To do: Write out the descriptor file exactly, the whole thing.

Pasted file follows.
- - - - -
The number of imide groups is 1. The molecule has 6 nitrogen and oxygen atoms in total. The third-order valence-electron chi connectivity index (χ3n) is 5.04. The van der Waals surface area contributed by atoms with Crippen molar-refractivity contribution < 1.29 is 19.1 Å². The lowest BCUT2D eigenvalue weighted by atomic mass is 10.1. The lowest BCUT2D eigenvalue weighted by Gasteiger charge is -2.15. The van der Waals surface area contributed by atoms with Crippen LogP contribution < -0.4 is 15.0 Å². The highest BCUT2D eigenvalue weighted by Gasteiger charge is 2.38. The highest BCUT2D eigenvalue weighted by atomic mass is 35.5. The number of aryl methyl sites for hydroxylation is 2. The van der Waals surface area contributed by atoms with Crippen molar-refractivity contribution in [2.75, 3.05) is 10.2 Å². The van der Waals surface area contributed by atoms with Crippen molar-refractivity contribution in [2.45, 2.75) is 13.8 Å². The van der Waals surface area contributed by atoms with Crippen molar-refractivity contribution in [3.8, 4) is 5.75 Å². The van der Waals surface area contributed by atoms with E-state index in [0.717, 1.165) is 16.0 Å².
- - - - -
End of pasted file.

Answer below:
The number of imide groups is 1. The molecule has 6 nitrogen and oxygen atoms in total. The third-order valence-electron chi connectivity index (χ3n) is 5.04. The van der Waals surface area contributed by atoms with Crippen molar-refractivity contribution < 1.29 is 19.1 Å². The lowest BCUT2D eigenvalue weighted by atomic mass is 10.1. The lowest BCUT2D eigenvalue weighted by Gasteiger charge is -2.15. The van der Waals surface area contributed by atoms with Crippen LogP contribution < -0.4 is 15.0 Å². The highest BCUT2D eigenvalue weighted by Gasteiger charge is 2.38. The highest BCUT2D eigenvalue weighted by atomic mass is 35.5. The number of aryl methyl sites for hydroxylation is 2. The van der Waals surface area contributed by atoms with Crippen molar-refractivity contribution in [2.75, 3.05) is 10.2 Å². The van der Waals surface area contributed by atoms with Crippen molar-refractivity contribution in [2.45, 2.75) is 13.8 Å². The van der Waals surface area contributed by atoms with Crippen molar-refractivity contribution in [3.8, 4) is 5.75 Å². The van der Waals surface area contributed by atoms with E-state index in [0.717, 1.165) is 16.0 Å².